A large bronze statue of U.S. President Ronald Reagan now calls Warsaw home after an unveiling in November 2011 that included former Polish President and Solidarity leader Lech Wałęsa. The large 3.5-metre monument portrays Reagan, who was the 40th president of the United States and held office from 1981-1989, when he stood at a podium at Berlin’s Brandenburg gate and declared, “Mr. Gorbachev, tear down this wall,” back in 1987.
So why are the Poles using their valuable bronze on the Gipper? In Poland Reagan is considered one of the 20th century’s most important leaders thanks to his long-standing opposition to communism. During Reagan’s Christmas address in 1981 he cited the persecution of the Solidarity trade union by the country’s communist government as evidence that the regime was waging “war against its own people.” That holiday season candles were put in the windows of the White House to show Reagan’s support of the Solidarity movement and the Polish people.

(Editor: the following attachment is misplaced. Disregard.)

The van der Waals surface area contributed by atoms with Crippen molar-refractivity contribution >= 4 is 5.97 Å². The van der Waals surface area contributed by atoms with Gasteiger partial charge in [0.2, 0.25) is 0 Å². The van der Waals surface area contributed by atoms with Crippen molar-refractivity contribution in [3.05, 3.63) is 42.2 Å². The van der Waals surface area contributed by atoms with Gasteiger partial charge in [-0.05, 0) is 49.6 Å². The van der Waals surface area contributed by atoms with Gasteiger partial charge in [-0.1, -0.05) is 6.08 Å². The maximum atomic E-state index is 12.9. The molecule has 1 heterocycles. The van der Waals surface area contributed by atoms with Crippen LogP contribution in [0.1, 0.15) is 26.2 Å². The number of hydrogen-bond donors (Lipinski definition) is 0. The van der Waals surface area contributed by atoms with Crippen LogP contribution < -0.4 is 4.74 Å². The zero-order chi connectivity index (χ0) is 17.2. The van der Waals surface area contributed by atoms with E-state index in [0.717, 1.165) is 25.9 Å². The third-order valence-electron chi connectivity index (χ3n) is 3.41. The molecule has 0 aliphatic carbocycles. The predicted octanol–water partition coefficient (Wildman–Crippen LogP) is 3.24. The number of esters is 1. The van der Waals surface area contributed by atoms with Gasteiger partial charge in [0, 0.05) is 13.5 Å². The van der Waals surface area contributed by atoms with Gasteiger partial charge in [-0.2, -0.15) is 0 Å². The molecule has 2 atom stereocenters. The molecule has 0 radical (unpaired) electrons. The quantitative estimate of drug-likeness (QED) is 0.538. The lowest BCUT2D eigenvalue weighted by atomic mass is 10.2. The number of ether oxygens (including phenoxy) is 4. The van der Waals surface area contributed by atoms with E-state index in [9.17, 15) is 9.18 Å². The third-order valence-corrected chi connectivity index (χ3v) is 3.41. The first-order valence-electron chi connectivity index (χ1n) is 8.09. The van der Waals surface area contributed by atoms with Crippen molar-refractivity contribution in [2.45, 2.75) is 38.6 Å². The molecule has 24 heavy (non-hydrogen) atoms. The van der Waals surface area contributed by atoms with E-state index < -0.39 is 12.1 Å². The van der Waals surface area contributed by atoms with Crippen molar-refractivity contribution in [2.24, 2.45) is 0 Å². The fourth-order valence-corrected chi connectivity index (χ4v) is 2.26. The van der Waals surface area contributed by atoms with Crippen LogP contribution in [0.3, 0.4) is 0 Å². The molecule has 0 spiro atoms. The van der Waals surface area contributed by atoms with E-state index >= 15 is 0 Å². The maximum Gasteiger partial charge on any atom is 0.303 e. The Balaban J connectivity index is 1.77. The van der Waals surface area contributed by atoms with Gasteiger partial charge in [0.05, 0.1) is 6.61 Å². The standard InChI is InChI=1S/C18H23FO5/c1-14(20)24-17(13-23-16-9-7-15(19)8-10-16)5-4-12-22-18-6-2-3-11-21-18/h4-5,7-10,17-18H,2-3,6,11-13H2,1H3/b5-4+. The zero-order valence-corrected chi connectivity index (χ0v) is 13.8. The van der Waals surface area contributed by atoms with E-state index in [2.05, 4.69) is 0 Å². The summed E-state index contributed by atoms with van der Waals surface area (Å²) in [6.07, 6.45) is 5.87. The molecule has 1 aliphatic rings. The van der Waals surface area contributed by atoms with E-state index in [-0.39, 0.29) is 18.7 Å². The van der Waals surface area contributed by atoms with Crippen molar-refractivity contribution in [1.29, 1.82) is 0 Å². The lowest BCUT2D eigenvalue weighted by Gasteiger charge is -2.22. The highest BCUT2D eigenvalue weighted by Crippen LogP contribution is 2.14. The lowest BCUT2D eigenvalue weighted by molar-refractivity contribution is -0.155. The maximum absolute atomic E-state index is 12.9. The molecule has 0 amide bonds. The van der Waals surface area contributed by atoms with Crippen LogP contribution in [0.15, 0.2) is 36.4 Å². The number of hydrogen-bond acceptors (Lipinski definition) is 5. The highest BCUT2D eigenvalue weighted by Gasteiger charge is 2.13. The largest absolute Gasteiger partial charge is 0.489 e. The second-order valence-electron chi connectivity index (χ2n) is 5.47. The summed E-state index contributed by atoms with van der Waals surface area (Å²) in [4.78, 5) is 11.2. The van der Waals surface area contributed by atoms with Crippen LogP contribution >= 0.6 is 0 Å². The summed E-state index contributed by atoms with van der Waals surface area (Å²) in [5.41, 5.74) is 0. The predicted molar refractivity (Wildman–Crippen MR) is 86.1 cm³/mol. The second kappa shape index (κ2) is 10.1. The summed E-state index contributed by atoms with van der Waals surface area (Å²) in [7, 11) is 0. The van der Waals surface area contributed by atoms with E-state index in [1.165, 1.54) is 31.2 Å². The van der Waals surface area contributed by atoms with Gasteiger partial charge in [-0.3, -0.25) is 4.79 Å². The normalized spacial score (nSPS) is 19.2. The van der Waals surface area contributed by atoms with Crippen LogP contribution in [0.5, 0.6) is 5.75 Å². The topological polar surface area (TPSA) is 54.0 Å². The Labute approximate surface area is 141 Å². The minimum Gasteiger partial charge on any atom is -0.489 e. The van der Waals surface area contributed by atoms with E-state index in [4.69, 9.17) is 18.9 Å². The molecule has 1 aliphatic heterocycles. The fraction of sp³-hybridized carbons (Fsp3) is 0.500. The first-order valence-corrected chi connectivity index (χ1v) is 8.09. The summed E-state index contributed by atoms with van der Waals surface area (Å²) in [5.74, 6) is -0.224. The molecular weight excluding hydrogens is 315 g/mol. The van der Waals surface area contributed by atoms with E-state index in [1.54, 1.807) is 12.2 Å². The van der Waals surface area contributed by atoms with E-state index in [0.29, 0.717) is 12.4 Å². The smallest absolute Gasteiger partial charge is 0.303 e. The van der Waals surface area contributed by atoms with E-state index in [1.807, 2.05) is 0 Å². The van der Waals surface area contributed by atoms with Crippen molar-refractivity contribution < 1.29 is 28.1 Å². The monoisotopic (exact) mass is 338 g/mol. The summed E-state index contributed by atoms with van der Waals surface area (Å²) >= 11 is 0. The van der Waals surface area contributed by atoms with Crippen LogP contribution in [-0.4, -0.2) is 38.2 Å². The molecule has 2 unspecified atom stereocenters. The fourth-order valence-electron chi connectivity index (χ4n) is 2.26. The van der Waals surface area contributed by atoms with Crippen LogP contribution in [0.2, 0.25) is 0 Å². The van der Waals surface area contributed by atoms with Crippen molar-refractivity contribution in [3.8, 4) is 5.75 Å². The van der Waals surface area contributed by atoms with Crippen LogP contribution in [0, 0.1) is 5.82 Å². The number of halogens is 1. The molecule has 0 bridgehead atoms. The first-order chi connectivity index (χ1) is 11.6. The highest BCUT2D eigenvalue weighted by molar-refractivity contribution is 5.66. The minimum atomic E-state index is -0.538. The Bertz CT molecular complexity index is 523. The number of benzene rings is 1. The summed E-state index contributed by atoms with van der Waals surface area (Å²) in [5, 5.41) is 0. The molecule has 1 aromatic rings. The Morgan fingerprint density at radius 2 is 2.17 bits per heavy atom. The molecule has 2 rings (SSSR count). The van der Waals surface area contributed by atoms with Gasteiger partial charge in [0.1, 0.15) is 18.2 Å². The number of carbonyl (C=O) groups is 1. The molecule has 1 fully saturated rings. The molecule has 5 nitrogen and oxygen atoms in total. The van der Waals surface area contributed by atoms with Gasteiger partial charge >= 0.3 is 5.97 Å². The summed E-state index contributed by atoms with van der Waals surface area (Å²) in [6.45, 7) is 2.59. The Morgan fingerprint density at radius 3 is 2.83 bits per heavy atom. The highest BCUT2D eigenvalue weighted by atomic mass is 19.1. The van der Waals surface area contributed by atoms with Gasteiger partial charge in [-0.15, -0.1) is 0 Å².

Reagan’s continued policy of vigorously promoting democracy and condemning communism is credited as hastening the dissolution of the Soviet Union, and along with Pope John Paul II he was a strong supporter of Wałęsa’s campaign for presidency in 1990. During the unveiling ceremony Wałęsa noted his belief that without Reagan Poland wouldn’t be a free nation today. The statue, which was created by Polish sculptor Władysław Dudek, can be found across the street from the United States embassy.